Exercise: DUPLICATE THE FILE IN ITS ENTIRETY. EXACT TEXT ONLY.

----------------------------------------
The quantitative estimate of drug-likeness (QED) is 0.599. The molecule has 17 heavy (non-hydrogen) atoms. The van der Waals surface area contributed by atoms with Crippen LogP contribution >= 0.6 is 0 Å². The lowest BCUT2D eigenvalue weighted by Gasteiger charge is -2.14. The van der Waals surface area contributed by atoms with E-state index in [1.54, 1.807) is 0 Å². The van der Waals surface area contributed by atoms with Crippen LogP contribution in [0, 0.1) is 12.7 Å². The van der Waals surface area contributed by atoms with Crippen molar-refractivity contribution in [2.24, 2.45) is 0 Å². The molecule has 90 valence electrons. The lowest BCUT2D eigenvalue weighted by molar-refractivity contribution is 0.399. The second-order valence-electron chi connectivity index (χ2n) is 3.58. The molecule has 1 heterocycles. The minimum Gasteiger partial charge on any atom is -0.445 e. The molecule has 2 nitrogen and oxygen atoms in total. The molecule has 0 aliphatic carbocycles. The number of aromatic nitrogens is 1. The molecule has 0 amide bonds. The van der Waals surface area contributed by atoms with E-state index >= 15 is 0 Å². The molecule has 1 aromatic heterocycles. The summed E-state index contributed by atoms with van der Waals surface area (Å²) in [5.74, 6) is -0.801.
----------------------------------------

The quantitative estimate of drug-likeness (QED) is 0.599. The molecule has 17 heavy (non-hydrogen) atoms. The van der Waals surface area contributed by atoms with Crippen LogP contribution >= 0.6 is 0 Å². The lowest BCUT2D eigenvalue weighted by Gasteiger charge is -2.14. The van der Waals surface area contributed by atoms with E-state index in [1.54, 1.807) is 0 Å². The van der Waals surface area contributed by atoms with Crippen LogP contribution in [0, 0.1) is 12.7 Å². The van der Waals surface area contributed by atoms with Crippen molar-refractivity contribution in [2.24, 2.45) is 0 Å². The molecule has 90 valence electrons. The lowest BCUT2D eigenvalue weighted by molar-refractivity contribution is 0.399. The second-order valence-electron chi connectivity index (χ2n) is 3.58. The molecule has 1 heterocycles. The minimum Gasteiger partial charge on any atom is -0.445 e. The molecule has 2 nitrogen and oxygen atoms in total. The molecule has 0 aliphatic carbocycles. The number of aromatic nitrogens is 1. The molecule has 0 amide bonds. The van der Waals surface area contributed by atoms with E-state index >= 15 is 0 Å². The molecule has 1 aromatic heterocycles. The summed E-state index contributed by atoms with van der Waals surface area (Å²) in [5.74, 6) is -0.801.